I can, however, take credit that I have always focussed on the mathematics itself. I’ve stated my claims as clearly as possible, provided source code to support computational claims, and made as much of my work freely available on reliable sites (mainly on the arXiv). What you see is what you get. On a daily basis I throw away a lot of what I do. That’s the nature of mathematics and science.

It then saddens me to read things like this: Dembski does it again. The paper in question is pushing another agenda through an otherwise normal scientific journal. This is an offence to the journal and the other people who have published there.

The paper itself is surreal. On p. 1054:

The simple idea of importance sampling is to query more frequently near to the target. As shown in Fig. 1, active information is introduced by variation of the distribution of the search space to one where more probability mass is concentrated about the target.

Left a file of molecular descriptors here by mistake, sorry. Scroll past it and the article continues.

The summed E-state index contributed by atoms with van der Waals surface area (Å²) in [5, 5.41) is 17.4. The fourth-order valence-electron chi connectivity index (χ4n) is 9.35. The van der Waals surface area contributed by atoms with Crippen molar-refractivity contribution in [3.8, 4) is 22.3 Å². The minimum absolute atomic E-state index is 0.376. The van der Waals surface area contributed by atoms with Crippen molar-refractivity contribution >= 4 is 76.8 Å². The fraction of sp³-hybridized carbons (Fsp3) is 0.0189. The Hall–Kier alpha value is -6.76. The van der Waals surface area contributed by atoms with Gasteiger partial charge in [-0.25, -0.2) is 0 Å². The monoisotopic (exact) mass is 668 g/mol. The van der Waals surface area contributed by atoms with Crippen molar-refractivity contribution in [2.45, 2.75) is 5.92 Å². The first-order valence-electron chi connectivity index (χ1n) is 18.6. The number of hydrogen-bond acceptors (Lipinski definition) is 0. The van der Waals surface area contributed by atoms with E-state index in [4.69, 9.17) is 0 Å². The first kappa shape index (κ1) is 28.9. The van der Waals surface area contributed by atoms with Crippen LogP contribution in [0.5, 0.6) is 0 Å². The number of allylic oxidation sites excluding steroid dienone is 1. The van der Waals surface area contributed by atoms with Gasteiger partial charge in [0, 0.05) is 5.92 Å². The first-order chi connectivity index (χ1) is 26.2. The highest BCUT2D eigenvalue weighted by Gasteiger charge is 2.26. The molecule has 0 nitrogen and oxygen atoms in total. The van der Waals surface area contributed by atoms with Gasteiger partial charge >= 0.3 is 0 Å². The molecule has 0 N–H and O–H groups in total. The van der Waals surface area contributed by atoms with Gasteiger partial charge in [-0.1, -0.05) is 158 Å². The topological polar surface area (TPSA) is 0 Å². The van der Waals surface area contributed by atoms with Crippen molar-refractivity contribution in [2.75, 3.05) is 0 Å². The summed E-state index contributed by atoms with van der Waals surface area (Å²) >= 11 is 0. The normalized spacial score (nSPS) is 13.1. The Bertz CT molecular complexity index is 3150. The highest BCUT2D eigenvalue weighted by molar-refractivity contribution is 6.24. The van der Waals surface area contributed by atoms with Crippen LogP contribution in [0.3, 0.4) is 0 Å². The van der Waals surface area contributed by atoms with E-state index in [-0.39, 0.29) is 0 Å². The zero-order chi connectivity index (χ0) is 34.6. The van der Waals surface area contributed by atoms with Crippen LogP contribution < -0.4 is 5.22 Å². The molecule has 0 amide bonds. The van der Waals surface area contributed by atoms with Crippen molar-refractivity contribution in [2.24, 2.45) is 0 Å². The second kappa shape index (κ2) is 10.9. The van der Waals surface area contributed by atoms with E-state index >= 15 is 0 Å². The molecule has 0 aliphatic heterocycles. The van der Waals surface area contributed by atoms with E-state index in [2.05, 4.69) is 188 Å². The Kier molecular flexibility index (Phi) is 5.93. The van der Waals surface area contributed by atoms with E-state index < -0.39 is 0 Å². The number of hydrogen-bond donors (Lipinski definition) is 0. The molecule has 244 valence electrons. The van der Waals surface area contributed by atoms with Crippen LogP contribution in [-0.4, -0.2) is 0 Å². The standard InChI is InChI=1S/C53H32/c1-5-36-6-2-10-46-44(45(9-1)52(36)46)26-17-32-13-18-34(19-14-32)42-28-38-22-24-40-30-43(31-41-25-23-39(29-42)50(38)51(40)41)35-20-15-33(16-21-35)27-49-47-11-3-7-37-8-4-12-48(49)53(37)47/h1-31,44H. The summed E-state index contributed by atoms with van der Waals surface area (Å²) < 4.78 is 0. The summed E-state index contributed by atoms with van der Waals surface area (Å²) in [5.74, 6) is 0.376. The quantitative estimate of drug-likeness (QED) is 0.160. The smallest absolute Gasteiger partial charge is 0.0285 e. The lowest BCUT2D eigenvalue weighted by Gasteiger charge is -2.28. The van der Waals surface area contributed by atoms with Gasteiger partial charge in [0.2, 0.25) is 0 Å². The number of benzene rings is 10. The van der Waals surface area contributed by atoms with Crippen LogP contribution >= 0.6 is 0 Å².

Our use of importance sampling is not conventional. The procedure is typically used to determine expected values using Monte Carlo simulation using fewer randomly generated queries by focusing attention on queries closer to the target. We are interested, rather, in locating a single point in T.

The term “importance sampling” is very well known in the statistics community. It has a very clear and agreed-upon meaning. To change that is silly at best, and dishonest at worst. In fact, misusing well known terms is a good sign that you’re a crank.